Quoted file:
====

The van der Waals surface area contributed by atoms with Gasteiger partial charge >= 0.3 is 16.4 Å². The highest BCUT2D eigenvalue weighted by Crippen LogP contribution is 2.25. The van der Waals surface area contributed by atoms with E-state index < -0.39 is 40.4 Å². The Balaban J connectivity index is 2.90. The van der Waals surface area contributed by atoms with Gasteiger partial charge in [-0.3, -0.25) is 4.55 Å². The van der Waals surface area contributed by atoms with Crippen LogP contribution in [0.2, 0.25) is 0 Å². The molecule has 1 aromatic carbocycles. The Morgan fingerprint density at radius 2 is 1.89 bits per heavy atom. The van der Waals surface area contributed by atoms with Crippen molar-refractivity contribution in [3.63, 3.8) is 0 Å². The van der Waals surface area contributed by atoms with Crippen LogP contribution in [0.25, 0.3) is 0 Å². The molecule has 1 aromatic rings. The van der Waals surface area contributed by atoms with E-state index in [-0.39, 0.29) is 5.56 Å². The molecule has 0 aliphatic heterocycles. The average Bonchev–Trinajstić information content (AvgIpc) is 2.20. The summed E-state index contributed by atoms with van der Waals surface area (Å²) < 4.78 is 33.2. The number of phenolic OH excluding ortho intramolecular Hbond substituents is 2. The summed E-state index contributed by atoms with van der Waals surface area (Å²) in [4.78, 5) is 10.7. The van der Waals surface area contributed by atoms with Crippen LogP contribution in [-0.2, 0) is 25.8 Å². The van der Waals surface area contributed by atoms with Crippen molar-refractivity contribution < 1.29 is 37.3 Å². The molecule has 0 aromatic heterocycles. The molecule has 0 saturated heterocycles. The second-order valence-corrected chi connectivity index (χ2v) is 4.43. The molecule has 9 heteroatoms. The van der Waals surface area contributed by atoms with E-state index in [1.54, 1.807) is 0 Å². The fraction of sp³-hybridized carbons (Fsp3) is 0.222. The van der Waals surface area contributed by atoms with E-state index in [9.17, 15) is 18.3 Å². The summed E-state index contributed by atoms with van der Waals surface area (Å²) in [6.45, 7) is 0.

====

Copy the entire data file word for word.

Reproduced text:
The van der Waals surface area contributed by atoms with Gasteiger partial charge >= 0.3 is 16.4 Å². The highest BCUT2D eigenvalue weighted by Crippen LogP contribution is 2.25. The van der Waals surface area contributed by atoms with E-state index < -0.39 is 40.4 Å². The Balaban J connectivity index is 2.90. The van der Waals surface area contributed by atoms with Gasteiger partial charge in [-0.3, -0.25) is 4.55 Å². The van der Waals surface area contributed by atoms with Crippen LogP contribution in [0.2, 0.25) is 0 Å². The molecule has 1 aromatic carbocycles. The Morgan fingerprint density at radius 2 is 1.89 bits per heavy atom. The van der Waals surface area contributed by atoms with Crippen molar-refractivity contribution in [3.63, 3.8) is 0 Å². The van der Waals surface area contributed by atoms with Crippen LogP contribution in [0.25, 0.3) is 0 Å². The molecule has 1 aromatic rings. The van der Waals surface area contributed by atoms with E-state index in [-0.39, 0.29) is 5.56 Å². The molecule has 0 aliphatic heterocycles. The average Bonchev–Trinajstić information content (AvgIpc) is 2.20. The summed E-state index contributed by atoms with van der Waals surface area (Å²) < 4.78 is 33.2. The number of phenolic OH excluding ortho intramolecular Hbond substituents is 2. The summed E-state index contributed by atoms with van der Waals surface area (Å²) in [4.78, 5) is 10.7. The van der Waals surface area contributed by atoms with Crippen LogP contribution in [-0.2, 0) is 25.8 Å². The van der Waals surface area contributed by atoms with Crippen molar-refractivity contribution < 1.29 is 37.3 Å². The molecule has 0 aromatic heterocycles. The molecule has 0 saturated heterocycles. The second-order valence-corrected chi connectivity index (χ2v) is 4.43. The molecule has 9 heteroatoms. The van der Waals surface area contributed by atoms with E-state index in [1.54, 1.807) is 0 Å². The fraction of sp³-hybridized carbons (Fsp3) is 0.222. The van der Waals surface area contributed by atoms with E-state index in [9.17, 15) is 18.3 Å². The summed E-state index contributed by atoms with van der Waals surface area (Å²) in [6.45, 7) is 0.